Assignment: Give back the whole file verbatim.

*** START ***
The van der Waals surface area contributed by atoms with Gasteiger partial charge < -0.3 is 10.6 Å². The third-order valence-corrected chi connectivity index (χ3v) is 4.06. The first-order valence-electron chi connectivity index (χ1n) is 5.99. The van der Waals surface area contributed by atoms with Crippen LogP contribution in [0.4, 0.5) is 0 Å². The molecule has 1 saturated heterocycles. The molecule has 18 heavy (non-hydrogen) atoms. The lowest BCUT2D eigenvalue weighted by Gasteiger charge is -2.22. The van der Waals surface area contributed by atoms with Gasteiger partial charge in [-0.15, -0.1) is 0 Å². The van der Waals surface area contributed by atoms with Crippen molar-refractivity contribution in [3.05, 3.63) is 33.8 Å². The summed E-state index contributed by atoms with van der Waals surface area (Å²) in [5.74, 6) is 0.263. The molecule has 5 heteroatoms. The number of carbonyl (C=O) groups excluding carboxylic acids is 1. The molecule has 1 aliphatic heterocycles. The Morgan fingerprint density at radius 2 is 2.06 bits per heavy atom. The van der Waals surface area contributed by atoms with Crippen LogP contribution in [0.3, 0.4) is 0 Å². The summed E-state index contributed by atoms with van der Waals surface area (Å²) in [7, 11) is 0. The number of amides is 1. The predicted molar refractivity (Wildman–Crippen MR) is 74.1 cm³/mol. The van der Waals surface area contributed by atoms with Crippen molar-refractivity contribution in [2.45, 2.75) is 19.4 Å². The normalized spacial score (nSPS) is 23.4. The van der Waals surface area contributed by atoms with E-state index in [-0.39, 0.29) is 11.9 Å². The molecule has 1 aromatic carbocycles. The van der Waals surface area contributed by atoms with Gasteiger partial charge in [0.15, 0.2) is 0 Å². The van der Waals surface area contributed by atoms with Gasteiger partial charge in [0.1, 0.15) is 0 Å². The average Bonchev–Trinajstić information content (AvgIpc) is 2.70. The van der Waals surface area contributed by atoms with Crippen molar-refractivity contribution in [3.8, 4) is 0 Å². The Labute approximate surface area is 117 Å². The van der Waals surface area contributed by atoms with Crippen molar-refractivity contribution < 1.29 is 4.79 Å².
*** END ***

The van der Waals surface area contributed by atoms with Gasteiger partial charge < -0.3 is 10.6 Å². The third-order valence-corrected chi connectivity index (χ3v) is 4.06. The first-order valence-electron chi connectivity index (χ1n) is 5.99. The van der Waals surface area contributed by atoms with Crippen LogP contribution in [0.4, 0.5) is 0 Å². The molecule has 1 saturated heterocycles. The molecule has 18 heavy (non-hydrogen) atoms. The lowest BCUT2D eigenvalue weighted by Gasteiger charge is -2.22. The van der Waals surface area contributed by atoms with Gasteiger partial charge in [-0.15, -0.1) is 0 Å². The van der Waals surface area contributed by atoms with Crippen molar-refractivity contribution in [3.05, 3.63) is 33.8 Å². The summed E-state index contributed by atoms with van der Waals surface area (Å²) in [5.74, 6) is 0.263. The molecule has 5 heteroatoms. The number of carbonyl (C=O) groups excluding carboxylic acids is 1. The molecule has 1 aliphatic heterocycles. The Morgan fingerprint density at radius 2 is 2.06 bits per heavy atom. The van der Waals surface area contributed by atoms with Crippen LogP contribution in [0.3, 0.4) is 0 Å². The summed E-state index contributed by atoms with van der Waals surface area (Å²) in [7, 11) is 0. The number of amides is 1. The predicted molar refractivity (Wildman–Crippen MR) is 74.1 cm³/mol. The van der Waals surface area contributed by atoms with Crippen molar-refractivity contribution in [2.45, 2.75) is 19.4 Å². The normalized spacial score (nSPS) is 23.4. The van der Waals surface area contributed by atoms with E-state index in [-0.39, 0.29) is 11.9 Å². The molecule has 1 aromatic carbocycles. The van der Waals surface area contributed by atoms with Gasteiger partial charge in [0.15, 0.2) is 0 Å². The van der Waals surface area contributed by atoms with Gasteiger partial charge in [0.1, 0.15) is 0 Å². The average Bonchev–Trinajstić information content (AvgIpc) is 2.70. The van der Waals surface area contributed by atoms with Crippen molar-refractivity contribution in [3.8, 4) is 0 Å². The Labute approximate surface area is 117 Å². The van der Waals surface area contributed by atoms with Crippen molar-refractivity contribution < 1.29 is 4.79 Å².